This sounds simple enough, and to Roman ears would sound like Jesus is saying, "Pay your taxes," because for them the "Emperor" is "God." Jesus is just repeating himself when he says: Give to the Emperor (who is God) the things are the Emperor's (who is God) and to God (who is the Emperor) the things that are God's (who is the Emperor).

But to a faithful, observant Jew everything is God's; nothing is the Emperor's. And calling the Emperor "God" is blasphemy. How can a Jew be faithful and observant and also stay alive under Roman rule? Yikes.

It is precisely this position of being caught in a bind of irreconcilable, conflicting obligations and duties that make real life so interesting. The desire to make the tension go away, to solve it, is the enemy of true faithfulness. Living in the bind, in the impossible possibility, is how we stay alive and alert to the possibility for "hypocrisy" to be the way to be faithful.

Did Jesus and his followers ever pay a tax? Pay a toll? The Bible doesn't say. Though to be alive in a Roman occupied land would almost certainly have meant that indeed they paid taxes and tolls, and had Roman coins in their money bag.

David Ewart,,
Short, easy to use, faith inspiring explanations of the meaning of Matthew, Mark, Luke, and John for your sermon, homily, bible study, or reflection.

Historical background information in this post is drawn primarily from Social-Science Commentary on the Synoptic Gospels, page 112; and the writings of Amy-Jill Levine, et. al.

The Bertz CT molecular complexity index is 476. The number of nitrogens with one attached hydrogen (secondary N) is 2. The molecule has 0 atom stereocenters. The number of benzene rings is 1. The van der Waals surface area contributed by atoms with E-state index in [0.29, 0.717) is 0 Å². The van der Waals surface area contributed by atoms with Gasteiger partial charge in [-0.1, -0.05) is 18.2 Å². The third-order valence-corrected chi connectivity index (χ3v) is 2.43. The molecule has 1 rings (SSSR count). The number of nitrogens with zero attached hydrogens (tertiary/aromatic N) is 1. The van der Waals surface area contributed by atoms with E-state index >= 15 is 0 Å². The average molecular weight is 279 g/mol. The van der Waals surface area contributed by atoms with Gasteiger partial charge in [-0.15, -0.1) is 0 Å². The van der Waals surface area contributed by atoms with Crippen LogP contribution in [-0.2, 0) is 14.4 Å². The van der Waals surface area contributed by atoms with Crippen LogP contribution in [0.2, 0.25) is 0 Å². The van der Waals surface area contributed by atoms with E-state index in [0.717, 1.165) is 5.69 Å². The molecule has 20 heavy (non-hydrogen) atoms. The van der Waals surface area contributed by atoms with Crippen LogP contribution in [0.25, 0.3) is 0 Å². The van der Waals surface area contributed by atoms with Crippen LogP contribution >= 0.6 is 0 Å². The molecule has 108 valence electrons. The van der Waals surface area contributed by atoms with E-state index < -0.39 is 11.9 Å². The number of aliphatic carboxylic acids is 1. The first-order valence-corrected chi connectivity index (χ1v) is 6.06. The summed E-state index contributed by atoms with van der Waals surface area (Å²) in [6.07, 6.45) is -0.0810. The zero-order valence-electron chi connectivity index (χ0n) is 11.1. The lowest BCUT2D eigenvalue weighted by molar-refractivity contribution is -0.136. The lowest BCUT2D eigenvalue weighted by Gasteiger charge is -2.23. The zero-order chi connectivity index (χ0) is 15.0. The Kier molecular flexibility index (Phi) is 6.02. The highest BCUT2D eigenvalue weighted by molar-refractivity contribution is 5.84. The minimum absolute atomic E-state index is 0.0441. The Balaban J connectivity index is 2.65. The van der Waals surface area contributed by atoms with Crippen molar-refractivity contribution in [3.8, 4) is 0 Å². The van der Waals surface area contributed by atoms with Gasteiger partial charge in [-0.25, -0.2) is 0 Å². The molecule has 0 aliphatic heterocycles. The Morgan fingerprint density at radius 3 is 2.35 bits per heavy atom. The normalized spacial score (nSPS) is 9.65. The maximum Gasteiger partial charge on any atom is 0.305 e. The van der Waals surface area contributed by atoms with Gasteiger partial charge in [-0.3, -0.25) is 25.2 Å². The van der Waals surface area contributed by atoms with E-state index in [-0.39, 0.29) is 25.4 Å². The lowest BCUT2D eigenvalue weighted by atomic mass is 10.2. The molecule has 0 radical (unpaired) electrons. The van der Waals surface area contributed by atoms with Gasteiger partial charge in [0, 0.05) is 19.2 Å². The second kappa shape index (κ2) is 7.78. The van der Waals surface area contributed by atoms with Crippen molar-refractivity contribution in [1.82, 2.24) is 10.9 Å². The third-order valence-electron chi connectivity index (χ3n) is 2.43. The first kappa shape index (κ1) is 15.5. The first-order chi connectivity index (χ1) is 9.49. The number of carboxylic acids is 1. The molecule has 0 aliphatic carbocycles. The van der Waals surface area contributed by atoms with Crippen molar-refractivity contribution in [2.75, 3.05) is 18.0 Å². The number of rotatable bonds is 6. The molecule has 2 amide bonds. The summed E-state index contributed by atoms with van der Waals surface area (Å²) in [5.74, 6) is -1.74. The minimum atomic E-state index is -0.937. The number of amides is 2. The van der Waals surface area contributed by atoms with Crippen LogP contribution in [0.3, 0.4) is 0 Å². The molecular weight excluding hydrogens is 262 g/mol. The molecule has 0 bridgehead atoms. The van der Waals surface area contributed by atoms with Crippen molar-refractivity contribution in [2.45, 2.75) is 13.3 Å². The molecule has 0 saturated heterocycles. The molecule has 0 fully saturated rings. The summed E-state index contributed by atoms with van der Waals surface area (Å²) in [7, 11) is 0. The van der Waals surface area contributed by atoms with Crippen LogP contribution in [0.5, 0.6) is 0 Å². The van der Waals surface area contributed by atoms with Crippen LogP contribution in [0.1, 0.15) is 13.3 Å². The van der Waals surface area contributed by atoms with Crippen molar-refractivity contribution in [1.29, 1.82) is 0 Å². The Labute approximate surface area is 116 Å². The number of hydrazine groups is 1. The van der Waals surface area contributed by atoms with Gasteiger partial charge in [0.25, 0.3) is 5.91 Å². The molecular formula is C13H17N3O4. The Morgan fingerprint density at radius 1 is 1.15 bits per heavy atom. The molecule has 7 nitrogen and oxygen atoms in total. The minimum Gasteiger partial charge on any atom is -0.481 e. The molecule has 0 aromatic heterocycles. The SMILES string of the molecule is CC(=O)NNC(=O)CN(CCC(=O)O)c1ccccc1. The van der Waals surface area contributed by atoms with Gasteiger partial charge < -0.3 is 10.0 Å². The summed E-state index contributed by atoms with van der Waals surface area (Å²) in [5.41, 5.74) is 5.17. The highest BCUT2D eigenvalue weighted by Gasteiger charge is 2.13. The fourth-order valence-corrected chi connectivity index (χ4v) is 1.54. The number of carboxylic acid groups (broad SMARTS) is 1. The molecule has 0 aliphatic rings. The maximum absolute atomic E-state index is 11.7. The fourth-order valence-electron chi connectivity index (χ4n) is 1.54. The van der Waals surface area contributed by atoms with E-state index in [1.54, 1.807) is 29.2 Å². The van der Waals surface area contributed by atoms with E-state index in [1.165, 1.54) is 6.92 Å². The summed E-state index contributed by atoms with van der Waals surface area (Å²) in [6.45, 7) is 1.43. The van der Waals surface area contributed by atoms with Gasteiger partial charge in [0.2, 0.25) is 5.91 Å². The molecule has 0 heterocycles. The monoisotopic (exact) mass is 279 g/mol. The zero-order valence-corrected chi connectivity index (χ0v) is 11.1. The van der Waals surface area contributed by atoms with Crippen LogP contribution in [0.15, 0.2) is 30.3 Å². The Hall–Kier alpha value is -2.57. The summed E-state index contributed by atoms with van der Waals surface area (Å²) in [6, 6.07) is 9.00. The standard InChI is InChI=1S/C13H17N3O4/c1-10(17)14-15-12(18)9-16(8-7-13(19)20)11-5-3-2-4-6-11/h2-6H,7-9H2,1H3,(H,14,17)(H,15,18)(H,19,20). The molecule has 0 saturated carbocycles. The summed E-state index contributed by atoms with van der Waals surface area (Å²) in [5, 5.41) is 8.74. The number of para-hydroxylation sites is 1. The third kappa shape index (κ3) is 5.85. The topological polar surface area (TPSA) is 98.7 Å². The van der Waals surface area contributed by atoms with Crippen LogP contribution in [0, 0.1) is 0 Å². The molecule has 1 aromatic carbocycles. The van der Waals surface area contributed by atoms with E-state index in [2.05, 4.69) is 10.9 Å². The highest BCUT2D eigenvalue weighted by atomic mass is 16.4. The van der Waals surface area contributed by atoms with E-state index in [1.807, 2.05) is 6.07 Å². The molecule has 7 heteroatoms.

Matthew 22:15-22 (NRSV)

   15 Then the Pharisees went and plotted to entrap him in what he said. 16 So they sent their disciples to him, along with the Herodians, saying, "Teacher, we know that you are sincere, and teach the way of God in accordance with truth, and show deference to no one; for you do not regard people with partiality. 17 Tell us, then, what you think. Is it lawful to pay taxes to the emperor, or not?" 18 But Jesus, aware of their malice, said, "Why are you putting me to the test, you hypocrites? 19 Show me the coin used for the tax." And they brought him a denarius. 20 Then he said to them, "Whose head is this, and whose title?" 21 They answered, "The emperor's." Then he said to them, "Give therefore to the emperor the things that are the emperor's, and to God the things that are God's." 22 When they heard this, they were amazed; and they left him and went away. 

New Revised Standard Version Bible, copyright 1989, Division of Christian Education of the National Council of the Churches of Christ in the United States of America. Used by permission. All rights reserved.

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Matthew 22:15-22 (The Message)

   15 That's when the Pharisees plotted a way to trap him into saying something damaging. 16 They sent their disciples, with a few of Herod's followers mixed in, to ask, "Teacher, we know you have integrity, teach the way of God accurately, are indifferent to popular opinion, and don't pander to your students. 17 So tell us honestly: Is it right to pay taxes to Caesar or not?"

 18 Jesus knew they were up to no good. He said, "Why are you playing these games with me? Why are you trying to trap me? 19 Do you have a coin? Let me see it." They handed him a silver piece.

 20 "This engraving—who does it look like? And whose name is on it?"

 21 They said, "Caesar."

   "Then give Caesar what is his, and give God what is his."

 22 The Pharisees were speechless. They went off shaking their heads. 

Scripture quotations from THE MESSAGE. Copyright © by Eugene H. Peterson 1993, 1994, 1995, 1996, 2000, 2001, 2002. Used by permission of NavPress Publishing Group.